Texas Reports First Case of Suspected Mosquito-Borne Zika

State health officials say a woman has been infected with the virus, possibly as a result of a locally acquired mosquito bite.

Nov 28, 2016
Tracy Vence

Aedes aegypti, a known vector of Zika virusCDC, JAMES GATHANYHealth officials in Texas announced today (November 28) a case of Zika virus infection thought to have been acquired locally via a mosquito bite, STAT News reported. A woman who lives in Brownsville, Cameron County, tested positive for the virus, despite not having traveled to areas of active Zika transmission nor having any other known risk factors. As The Texas Tribune reported, the state has confirmed 257 Zika virus infections to date, all of them travel-associated.

“We knew it was only a matter of time before we saw a Zika case spread by a mosquito in Texas,” John Hellerstedt, commissioner of the Texas Department of State Health Services, said in a statement. “We still don’t believe the virus will become widespread in Texas, but there could be more cases, so people need to protect themselves from mosquito bites, especially in parts of the state that stay relatively warm in the fall and winter.”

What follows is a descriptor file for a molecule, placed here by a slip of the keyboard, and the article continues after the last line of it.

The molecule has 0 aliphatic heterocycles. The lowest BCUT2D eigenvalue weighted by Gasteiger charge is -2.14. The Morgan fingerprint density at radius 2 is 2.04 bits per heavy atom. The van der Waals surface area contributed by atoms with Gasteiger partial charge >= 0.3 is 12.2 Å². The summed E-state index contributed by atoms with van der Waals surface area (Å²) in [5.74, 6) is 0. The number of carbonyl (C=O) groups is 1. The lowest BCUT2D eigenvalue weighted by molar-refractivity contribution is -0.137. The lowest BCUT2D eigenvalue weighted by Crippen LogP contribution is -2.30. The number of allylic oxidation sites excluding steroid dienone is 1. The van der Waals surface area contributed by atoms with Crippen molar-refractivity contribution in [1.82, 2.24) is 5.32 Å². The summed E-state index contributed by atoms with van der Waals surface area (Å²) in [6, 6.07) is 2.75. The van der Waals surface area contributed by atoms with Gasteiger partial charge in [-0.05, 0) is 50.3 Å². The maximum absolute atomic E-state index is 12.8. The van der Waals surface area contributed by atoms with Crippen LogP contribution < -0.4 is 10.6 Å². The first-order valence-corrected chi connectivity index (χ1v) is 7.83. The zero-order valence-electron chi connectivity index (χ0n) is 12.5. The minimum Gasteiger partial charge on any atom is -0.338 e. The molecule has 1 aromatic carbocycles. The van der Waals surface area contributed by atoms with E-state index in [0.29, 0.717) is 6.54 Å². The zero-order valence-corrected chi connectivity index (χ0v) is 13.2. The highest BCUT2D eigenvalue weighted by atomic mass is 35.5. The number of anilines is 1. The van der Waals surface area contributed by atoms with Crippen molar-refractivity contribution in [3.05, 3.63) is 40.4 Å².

“We will do all that we can to protect Texans and slow the spread of the Zika virus,” Texas Health and Human Services Commission Executive Commissioner Charles Smith said in a statement announcing a reinstated Medicaid benefit for mosquito repellent.

“Even though it is late in the mosquito season, mosquitoes can spread Zika in some areas of the country,” US Centers for Disease Control and Prevention Director Tom Frieden said in a press release. “Texas is doing the right thing by increasing local surveillance and trapping and testing mosquitoes in the Brownsville area.”